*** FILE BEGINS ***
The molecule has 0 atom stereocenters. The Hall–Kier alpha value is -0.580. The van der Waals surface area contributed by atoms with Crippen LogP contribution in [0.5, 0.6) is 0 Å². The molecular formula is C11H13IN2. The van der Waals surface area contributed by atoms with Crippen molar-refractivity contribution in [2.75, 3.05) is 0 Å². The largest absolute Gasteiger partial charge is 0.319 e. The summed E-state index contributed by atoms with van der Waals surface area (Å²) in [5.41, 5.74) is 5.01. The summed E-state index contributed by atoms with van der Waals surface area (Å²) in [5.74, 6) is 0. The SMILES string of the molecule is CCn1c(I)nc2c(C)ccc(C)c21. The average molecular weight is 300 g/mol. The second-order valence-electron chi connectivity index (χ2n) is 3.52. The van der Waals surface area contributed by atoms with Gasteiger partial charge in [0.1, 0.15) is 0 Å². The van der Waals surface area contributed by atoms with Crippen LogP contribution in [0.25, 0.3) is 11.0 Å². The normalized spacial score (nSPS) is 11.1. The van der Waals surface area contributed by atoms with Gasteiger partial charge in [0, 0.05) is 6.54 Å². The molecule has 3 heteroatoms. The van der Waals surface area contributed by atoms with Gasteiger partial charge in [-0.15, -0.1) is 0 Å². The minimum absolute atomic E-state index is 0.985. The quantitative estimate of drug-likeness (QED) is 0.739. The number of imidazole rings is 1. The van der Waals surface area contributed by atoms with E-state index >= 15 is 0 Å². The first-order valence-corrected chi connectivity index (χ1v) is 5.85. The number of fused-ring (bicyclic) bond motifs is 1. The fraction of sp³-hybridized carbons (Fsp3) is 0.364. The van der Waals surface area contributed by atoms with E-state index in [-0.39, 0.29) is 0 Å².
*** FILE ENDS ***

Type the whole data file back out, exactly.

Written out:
The molecule has 0 atom stereocenters. The Hall–Kier alpha value is -0.580. The van der Waals surface area contributed by atoms with Crippen LogP contribution in [0.5, 0.6) is 0 Å². The molecular formula is C11H13IN2. The van der Waals surface area contributed by atoms with Crippen molar-refractivity contribution in [2.75, 3.05) is 0 Å². The largest absolute Gasteiger partial charge is 0.319 e. The summed E-state index contributed by atoms with van der Waals surface area (Å²) in [5.41, 5.74) is 5.01. The summed E-state index contributed by atoms with van der Waals surface area (Å²) in [5.74, 6) is 0. The SMILES string of the molecule is CCn1c(I)nc2c(C)ccc(C)c21. The average molecular weight is 300 g/mol. The second-order valence-electron chi connectivity index (χ2n) is 3.52. The van der Waals surface area contributed by atoms with Gasteiger partial charge in [0.1, 0.15) is 0 Å². The van der Waals surface area contributed by atoms with Crippen LogP contribution in [0.25, 0.3) is 11.0 Å². The normalized spacial score (nSPS) is 11.1. The van der Waals surface area contributed by atoms with Gasteiger partial charge in [0, 0.05) is 6.54 Å². The molecule has 3 heteroatoms. The van der Waals surface area contributed by atoms with Gasteiger partial charge in [-0.15, -0.1) is 0 Å². The minimum absolute atomic E-state index is 0.985. The quantitative estimate of drug-likeness (QED) is 0.739. The number of imidazole rings is 1. The van der Waals surface area contributed by atoms with E-state index >= 15 is 0 Å². The first-order valence-corrected chi connectivity index (χ1v) is 5.85. The number of fused-ring (bicyclic) bond motifs is 1. The fraction of sp³-hybridized carbons (Fsp3) is 0.364. The van der Waals surface area contributed by atoms with E-state index in [-0.39, 0.29) is 0 Å².